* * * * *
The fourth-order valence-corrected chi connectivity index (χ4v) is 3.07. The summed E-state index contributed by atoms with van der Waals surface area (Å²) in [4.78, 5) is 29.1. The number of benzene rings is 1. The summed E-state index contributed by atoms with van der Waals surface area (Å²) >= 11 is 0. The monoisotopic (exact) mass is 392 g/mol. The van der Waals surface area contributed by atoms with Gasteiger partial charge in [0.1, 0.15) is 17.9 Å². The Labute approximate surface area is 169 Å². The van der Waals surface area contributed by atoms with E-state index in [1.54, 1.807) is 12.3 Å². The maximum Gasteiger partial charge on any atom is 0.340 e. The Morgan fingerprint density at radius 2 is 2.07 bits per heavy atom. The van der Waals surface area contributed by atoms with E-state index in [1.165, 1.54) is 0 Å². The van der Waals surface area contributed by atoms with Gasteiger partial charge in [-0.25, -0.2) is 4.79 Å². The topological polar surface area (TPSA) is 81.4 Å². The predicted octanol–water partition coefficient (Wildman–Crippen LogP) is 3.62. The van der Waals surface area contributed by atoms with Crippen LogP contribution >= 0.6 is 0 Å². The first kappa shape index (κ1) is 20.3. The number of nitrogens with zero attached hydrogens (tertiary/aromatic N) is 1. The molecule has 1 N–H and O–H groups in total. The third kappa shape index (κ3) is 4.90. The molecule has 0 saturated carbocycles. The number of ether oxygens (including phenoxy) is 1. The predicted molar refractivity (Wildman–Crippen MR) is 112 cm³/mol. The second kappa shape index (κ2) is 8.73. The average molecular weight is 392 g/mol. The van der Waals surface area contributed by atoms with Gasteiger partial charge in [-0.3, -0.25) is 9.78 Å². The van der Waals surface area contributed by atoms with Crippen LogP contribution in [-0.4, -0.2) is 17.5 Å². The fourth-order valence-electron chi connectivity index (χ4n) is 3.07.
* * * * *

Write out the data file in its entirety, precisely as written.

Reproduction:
The fourth-order valence-corrected chi connectivity index (χ4v) is 3.07. The summed E-state index contributed by atoms with van der Waals surface area (Å²) in [4.78, 5) is 29.1. The number of benzene rings is 1. The summed E-state index contributed by atoms with van der Waals surface area (Å²) >= 11 is 0. The monoisotopic (exact) mass is 392 g/mol. The van der Waals surface area contributed by atoms with Gasteiger partial charge in [0.1, 0.15) is 17.9 Å². The Labute approximate surface area is 169 Å². The van der Waals surface area contributed by atoms with E-state index in [1.54, 1.807) is 12.3 Å². The maximum Gasteiger partial charge on any atom is 0.340 e. The Morgan fingerprint density at radius 2 is 2.07 bits per heavy atom. The van der Waals surface area contributed by atoms with E-state index in [1.165, 1.54) is 0 Å². The van der Waals surface area contributed by atoms with Gasteiger partial charge in [-0.25, -0.2) is 4.79 Å². The topological polar surface area (TPSA) is 81.4 Å². The predicted octanol–water partition coefficient (Wildman–Crippen LogP) is 3.62. The van der Waals surface area contributed by atoms with Crippen LogP contribution >= 0.6 is 0 Å². The first kappa shape index (κ1) is 20.3. The number of nitrogens with zero attached hydrogens (tertiary/aromatic N) is 1. The molecule has 1 N–H and O–H groups in total. The third kappa shape index (κ3) is 4.90. The molecule has 0 saturated carbocycles. The number of ether oxygens (including phenoxy) is 1. The predicted molar refractivity (Wildman–Crippen MR) is 112 cm³/mol. The second kappa shape index (κ2) is 8.73. The average molecular weight is 392 g/mol. The van der Waals surface area contributed by atoms with Gasteiger partial charge in [-0.3, -0.25) is 9.78 Å². The van der Waals surface area contributed by atoms with Crippen LogP contribution in [-0.4, -0.2) is 17.5 Å². The fourth-order valence-electron chi connectivity index (χ4n) is 3.07.